With five generations at the workplace, today’s work environment is truly multigenerational. Thanks to the firms upholding diversity and inclusion, many of them have employees ranging from ageing baby boomers to Generation Z in the workplace.
Each of these groups has its own set of ideas, views, experiences, and aspirations. Hence, such a diverse workforce will require a much more collaborative, networked, and fluid workplace where each cohort is equally engaged.
In a recent Deloitte survey, more than half of the respondents shared that organizations should consider generational differences when designing and delivering employee programs. However, only 6% of respondents strongly agree that their leaders are equipped to lead a multigenerational workforce effectively.
For instance, HR teams need to be equipped enough to combat generational bias and stereotypes. Mostorganizations pretend that these do not exist. Instead, they should acknowledge and contemplate the differences and harness the strengths of each generation. Moreover, they need to train the teams to confront age-based stereotypes through role-playing exercises.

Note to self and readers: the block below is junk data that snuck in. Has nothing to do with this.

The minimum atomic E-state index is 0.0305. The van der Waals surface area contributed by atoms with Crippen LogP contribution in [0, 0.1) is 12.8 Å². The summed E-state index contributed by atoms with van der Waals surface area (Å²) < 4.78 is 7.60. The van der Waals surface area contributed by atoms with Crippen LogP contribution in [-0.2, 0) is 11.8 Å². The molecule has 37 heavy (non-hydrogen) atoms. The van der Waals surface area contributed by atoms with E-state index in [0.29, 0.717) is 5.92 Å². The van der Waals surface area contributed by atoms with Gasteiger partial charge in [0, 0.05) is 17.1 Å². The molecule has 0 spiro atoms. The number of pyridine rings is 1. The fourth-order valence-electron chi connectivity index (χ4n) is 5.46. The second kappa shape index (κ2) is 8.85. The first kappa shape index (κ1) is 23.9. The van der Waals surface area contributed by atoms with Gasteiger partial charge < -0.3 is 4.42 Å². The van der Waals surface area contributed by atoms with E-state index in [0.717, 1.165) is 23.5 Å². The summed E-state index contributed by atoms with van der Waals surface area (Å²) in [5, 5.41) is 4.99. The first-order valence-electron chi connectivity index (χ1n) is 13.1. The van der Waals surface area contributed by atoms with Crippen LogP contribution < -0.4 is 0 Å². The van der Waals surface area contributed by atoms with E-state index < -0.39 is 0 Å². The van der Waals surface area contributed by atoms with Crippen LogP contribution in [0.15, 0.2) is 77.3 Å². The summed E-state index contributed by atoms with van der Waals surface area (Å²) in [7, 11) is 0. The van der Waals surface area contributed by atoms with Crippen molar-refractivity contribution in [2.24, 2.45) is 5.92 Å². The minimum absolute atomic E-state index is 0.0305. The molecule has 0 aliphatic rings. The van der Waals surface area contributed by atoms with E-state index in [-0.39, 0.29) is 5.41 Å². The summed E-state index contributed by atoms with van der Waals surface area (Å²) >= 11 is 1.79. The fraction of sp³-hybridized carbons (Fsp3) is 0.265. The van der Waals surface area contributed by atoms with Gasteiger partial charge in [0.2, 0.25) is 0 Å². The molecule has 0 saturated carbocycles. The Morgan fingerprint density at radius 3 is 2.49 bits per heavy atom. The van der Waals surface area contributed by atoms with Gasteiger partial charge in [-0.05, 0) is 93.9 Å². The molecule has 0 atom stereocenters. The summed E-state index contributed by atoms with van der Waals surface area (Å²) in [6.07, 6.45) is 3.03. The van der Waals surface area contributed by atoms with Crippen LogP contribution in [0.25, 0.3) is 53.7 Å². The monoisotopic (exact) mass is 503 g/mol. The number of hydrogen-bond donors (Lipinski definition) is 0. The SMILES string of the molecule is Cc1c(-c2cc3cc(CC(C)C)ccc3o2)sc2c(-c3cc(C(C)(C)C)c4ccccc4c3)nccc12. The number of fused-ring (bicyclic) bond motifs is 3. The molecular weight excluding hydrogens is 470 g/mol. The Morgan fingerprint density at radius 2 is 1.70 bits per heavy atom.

Such initiatives will bring several misconceptions to the forefront, making employees aware of their assumptions and building a harmonized multigenerational team.
Going forward, it will be important for organizations to adapt their HR initiatives to uphold a multigenerational workforce. HR leaders will play a prime role in fostering an environment where employees of all generations feel valued. Thus, they need to ensure that their DE&I initiatives are solving real and pressing problems.
4. Increasing Support for Employee Mental Health